By Juliet Eilperin
Washington Post Staff Writer
Wednesday, March 11, 2009
For years sushi aficionados have reserved their most lavish praise -- and their spare cash -- for bluefin tuna, the fatty, pinkish fish featured at high-end restaurants across the globe. But as wild stocks of the fish have plummeted, ordering bluefin has become as socially unacceptable as consuming the once-ubiquitous Chilean sea bass.
Now, Virginia's Monterey Bay Fish Grotto restaurant has joined a small group of U.S. restaurants selling a bluefin tuna dubbed Kindai, farmed from hatched eggs in Japan as the result of a university laboratory's efforts to ease diners' consciences. Though the product is not fully sustainable, it underscores how fish suppliers and academic innovators are seeking to satisfy consumer demand without wiping out wild populations altogether.
It's no mystery why bluefin tuna has earned such coveted sushi-bar status. Its buttery texture lends itself to raw preparation, and the tuna's inherent meatiness particularly suits Americans' appetites.
This popular appeal -- because of the high demand, a single bluefin can sell for $100,000 or more -- has exacted a serious environmental cost. Among the four bluefin populations worldwide, the number of Mediterranean bluefin has plummeted by more than half since the 1950s, and the Gulf of Mexico population is less than 20 percent of its 1970 size. Continued fishing of bluefin in the Mediterranean and incidental bycatch in the Gulf have raised the prospect that the species could go commercially extinct.
Facing those declines, several years ago some entrepreneurs pioneered tuna "ranching." These fish farmers capture bluefin juveniles and raise them to maturity in net pens before shipping them to market, rather than trolling for them in the open ocean.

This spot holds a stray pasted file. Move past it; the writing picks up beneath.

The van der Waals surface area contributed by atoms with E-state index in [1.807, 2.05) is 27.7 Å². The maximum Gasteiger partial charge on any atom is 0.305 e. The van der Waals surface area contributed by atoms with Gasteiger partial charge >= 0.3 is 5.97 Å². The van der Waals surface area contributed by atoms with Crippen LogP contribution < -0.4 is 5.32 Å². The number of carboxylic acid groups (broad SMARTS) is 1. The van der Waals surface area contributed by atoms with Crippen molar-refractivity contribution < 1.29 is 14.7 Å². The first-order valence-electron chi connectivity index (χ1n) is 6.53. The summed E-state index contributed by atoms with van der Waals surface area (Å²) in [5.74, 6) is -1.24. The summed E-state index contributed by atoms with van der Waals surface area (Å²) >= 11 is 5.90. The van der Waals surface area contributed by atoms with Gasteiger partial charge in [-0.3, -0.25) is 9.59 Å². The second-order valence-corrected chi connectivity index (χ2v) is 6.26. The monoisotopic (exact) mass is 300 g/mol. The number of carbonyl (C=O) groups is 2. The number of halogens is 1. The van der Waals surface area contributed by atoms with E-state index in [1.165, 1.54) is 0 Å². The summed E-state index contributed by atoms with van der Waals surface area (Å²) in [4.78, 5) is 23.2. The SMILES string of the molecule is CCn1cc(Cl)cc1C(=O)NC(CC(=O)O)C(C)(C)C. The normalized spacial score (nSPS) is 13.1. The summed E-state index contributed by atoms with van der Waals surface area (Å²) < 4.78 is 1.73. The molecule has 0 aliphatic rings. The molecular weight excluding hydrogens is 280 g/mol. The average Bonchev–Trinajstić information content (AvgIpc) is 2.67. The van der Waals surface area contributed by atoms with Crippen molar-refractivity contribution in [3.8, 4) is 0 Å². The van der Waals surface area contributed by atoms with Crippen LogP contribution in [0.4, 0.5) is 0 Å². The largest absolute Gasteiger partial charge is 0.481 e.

But conservationists have decried the practice, which the Ocean Conservancy's aquaculture director George Leonard calls "the least sustainable form of aquaculture on the planet," for an array of reasons. Catching young bluefin to fatten them up for sale doesn't help sustain wild tuna, they say; it just kills off the next generation. Moreover, because anywhere from 10 to 30 pounds of forage fish is needed to produce a single pound of bluefin tuna, the practice ends up depleting wild stocks beyond tuna. And because ranching calls for holding tuna together in massive coastal pens, the resultant fish waste and discarded food alter the ocean's chemical balance.
The Kindai bluefin represent what a handful of researchers say is a third way. Scientists at Japan's Kinki University and Australia's Clean Seas Tuna Ltd., a commercial operation, have produced the Kindai from hatched eggs rather than captured juveniles. Clean Seas, which is consulting with Kinki, has yet to start marketing its fish, but it reported this month that its separate brood stock of bluefin from the Southern Ocean have started spawning.
Many environmentalists have encouraged the efforts, saying they may represent the best chance of staving off the tuna's extinction.
"We can't seem to stop overfishing bluefin, so captive breeding may be our only hope of saving both the species and the market," said Michael Sutton, who directs the Monterey Bay Aquarium's Center for the Future of the Oceans. (The aquarium is not connected with Monterey Bay Fish Grotto, a three-restaurant chain based in Pennsylvania.)
Stanford University marine biologist Barbara Block, who has pioneered satellite tracking and scientific analysis of bluefin tuna in the western Atlantic, said that although she would prefer that restaurant-goers appreciate bluefin for its speed and strength rather than its flavor, "there are people out there, and I'm one of them, who believe there could be a future with sustainable aquaculture for tuna."